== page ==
5th Sunday of Easter
May 14, 2017
Acts 6: 1-7
John 14: 1-12
Holy Cross, Champaign, Ill.
“Almighty, ever-living God, constantly accomplish the Paschal Mystery within us…” (Collect).
So we prayed in the Collect, in part, 10 or 15 minutes ago. We pleaded with God—powerful and full of life—to empower us with the divine life of his Son Jesus. This life is available to us on account of Jesus’ passion, death, and resurrection—the paschal mystery, the Easter mystery. We enter that mystery thru Baptism and all the other sacraments, and we grow in our grasp of the mystery whenever we encounter Jesus in his sacred Word, the holy Scriptures.
Our prayer, however, is that the paschal mystery be “accomplished” in us: that it be carried out, that it be effective, that it be fulfilled, or as the prayer itself says, that it “bear much fruit.” Being baptized or confirmed, or receiving the Eucharist, is a part of the divine process, but not the whole process of this accomplishment. More is required.
More in required even in a temporal sense. For our prayer is that God accomplish the mystery “constantly.” It’s ongoing. It’s lifelong. It’s not finished until we die, until we come to that home in heaven that Jesus is preparing for us (John 14:2-3). So be patient, folks, regarding your spiritual growth, and keep progressing with Jesus along the way that he has marked out for us thru his paschal mystery.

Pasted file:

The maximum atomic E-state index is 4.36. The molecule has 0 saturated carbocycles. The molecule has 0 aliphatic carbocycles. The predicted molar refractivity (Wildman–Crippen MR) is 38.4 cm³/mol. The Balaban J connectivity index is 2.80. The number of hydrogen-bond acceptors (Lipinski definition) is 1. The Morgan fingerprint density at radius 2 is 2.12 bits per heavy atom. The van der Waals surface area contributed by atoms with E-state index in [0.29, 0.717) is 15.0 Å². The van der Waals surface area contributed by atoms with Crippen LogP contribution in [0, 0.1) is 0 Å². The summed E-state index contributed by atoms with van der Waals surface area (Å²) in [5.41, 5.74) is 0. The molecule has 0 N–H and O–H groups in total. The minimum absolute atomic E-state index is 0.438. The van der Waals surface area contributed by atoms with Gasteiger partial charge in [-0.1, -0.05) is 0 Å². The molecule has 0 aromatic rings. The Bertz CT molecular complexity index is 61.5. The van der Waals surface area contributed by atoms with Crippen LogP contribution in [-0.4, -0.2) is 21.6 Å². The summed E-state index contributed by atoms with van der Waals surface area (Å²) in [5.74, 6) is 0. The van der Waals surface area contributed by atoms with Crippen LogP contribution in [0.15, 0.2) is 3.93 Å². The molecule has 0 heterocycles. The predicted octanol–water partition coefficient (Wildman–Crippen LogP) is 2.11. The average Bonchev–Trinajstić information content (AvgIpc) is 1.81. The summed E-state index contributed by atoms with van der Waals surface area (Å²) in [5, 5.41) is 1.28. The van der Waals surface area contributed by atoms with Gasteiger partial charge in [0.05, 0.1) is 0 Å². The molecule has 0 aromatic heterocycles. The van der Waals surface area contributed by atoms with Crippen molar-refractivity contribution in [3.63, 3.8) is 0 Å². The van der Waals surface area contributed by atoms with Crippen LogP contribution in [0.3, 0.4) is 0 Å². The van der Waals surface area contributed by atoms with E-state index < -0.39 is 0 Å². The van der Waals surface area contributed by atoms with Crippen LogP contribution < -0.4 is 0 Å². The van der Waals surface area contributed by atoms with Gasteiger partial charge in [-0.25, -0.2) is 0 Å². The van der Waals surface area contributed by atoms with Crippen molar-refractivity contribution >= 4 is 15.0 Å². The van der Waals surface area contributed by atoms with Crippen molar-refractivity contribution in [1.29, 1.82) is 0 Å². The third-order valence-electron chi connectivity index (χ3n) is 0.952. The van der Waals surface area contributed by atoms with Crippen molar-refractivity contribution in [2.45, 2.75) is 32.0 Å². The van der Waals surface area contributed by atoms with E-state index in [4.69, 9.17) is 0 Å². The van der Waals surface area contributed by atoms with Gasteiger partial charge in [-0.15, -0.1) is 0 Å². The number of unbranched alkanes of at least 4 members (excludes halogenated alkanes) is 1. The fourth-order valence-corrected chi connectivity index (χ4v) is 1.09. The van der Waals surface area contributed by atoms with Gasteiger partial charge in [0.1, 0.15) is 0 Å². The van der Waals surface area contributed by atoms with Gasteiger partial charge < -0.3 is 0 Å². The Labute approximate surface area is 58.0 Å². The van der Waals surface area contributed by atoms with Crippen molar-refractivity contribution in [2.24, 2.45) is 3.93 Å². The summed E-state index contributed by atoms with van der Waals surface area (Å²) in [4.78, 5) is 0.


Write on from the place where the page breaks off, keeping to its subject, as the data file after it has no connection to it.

Note, too, that we pray for God to accomplish the mystery within us. It’s not something we can do for ourselves. The work of our salvation is done by Jesus, acting on us and in us thru his Holy Spirit. He needs our cooperation, our “yes” to his work, as he needed the Virgin Mary’s “yes” when the angel Gabriel came to her and asked her to become the mother of our Savior (Luke 1:26-38). But God does all the heavy lifting.
That it’s God’s work is indicated, too, in the next line of the prayer: “those you were pleased to make new in Holy Baptism.” Baptism began the work of God in us. It made us a new creation, recreated us clean and pure in divine grace. Baptism was our rebirth, which Jesus spoke of to Nicodemus: we must be reborn of water and the Holy Spirit if we are to enter the Kingdom of God (John 3:5). But God’s the one who does the work, who makes us new, who pushes us out of the dark womb of our sinfulness into the glorious new life of grace.
We prayed that, “under [God’s] protective care,” we might “bear much fruit.”
At the Last Supper Jesus told the apostles that he’s the vine and they’re the branches shooting off the vine; as long as we’re attached to him, we can bear abundant fruit (John 15:4-5). Elsewhere in the Scriptures, the people of God are called to the Lord’s vineyard, which he cultivates so that it will bear good fruit (Is 5:1-7; Matt 21:33-41; cf. Matt 20:1-16).
What is the fruit that God expects of us? To ask the question another way, in keeping with the beginning of the Collect, how do our lives show that we’re immersed in Jesus’ paschal mystery? The reading from the Acts of the Apostles informs us. The apostles note that the Church has a 2-part program: to pray and preach the Word of God is one part; to serve the needs of the poor, personified in widows in our passage, is the other part.